Genetic and environmental effects on the muscle structure response post-mortem
Thompson, J.M., Perry, D., Daly, B., Gardner, G.E., Johnston, D.J. and Pethick, D.W. (2006) Genetic and environmental effects on the muscle structure response post-mortem. Meat Science, 74 (1). pp. 59-65.
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This paper reviewed the mechanisms by which glycolytic rate and pre-rigor stretching of muscle impact on meat quality. If muscle is free to shorten during the rigor process extremes in glycolytic rate can impact negatively on meat quality by inducing either cold or rigor shortening. Factors that contribute to variation in glycolytic rate include the glycogen concentration at slaughter and fibre type of the muscle. Glycolysis is highly sensitive to temperature, which is an important factor in heavy grain fed carcasses. An alternative solution to controlling glycolysis is to stretch the muscle pre-rigor so that it cannot shorten, thus providing an insurance against extremes in processing conditions. Results are presented which show a large reduction in variance (both additive and phenotypic) in tenderness caused by pre-rigor stretching. Whilst this did not impact on the heritability of shear force, it did reduce genotype differences. The implications of these results on the magnitude of genotype effects on tenderness is discussed.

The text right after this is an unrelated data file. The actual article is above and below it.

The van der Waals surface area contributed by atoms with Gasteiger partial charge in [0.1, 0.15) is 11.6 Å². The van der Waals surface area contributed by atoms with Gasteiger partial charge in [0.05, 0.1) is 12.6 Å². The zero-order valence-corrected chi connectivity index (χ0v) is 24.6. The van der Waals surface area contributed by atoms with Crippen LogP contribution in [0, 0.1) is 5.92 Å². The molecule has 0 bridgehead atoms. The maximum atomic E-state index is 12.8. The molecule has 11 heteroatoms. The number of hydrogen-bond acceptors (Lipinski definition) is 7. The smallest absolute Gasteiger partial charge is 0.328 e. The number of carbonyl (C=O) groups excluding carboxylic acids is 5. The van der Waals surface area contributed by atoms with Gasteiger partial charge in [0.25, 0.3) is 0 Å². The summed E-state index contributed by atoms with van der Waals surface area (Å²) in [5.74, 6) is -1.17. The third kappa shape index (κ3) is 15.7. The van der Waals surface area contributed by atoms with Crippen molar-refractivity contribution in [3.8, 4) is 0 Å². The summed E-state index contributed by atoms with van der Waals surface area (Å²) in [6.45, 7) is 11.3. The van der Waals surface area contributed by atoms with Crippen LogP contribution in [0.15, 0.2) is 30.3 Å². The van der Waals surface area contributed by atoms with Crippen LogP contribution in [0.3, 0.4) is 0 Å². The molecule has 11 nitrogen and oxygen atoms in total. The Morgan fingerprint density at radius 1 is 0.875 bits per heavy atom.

|Publication Type:||Journal Article|
|Murdoch Affiliation:||School of Veterinary and Biomedical Sciences|
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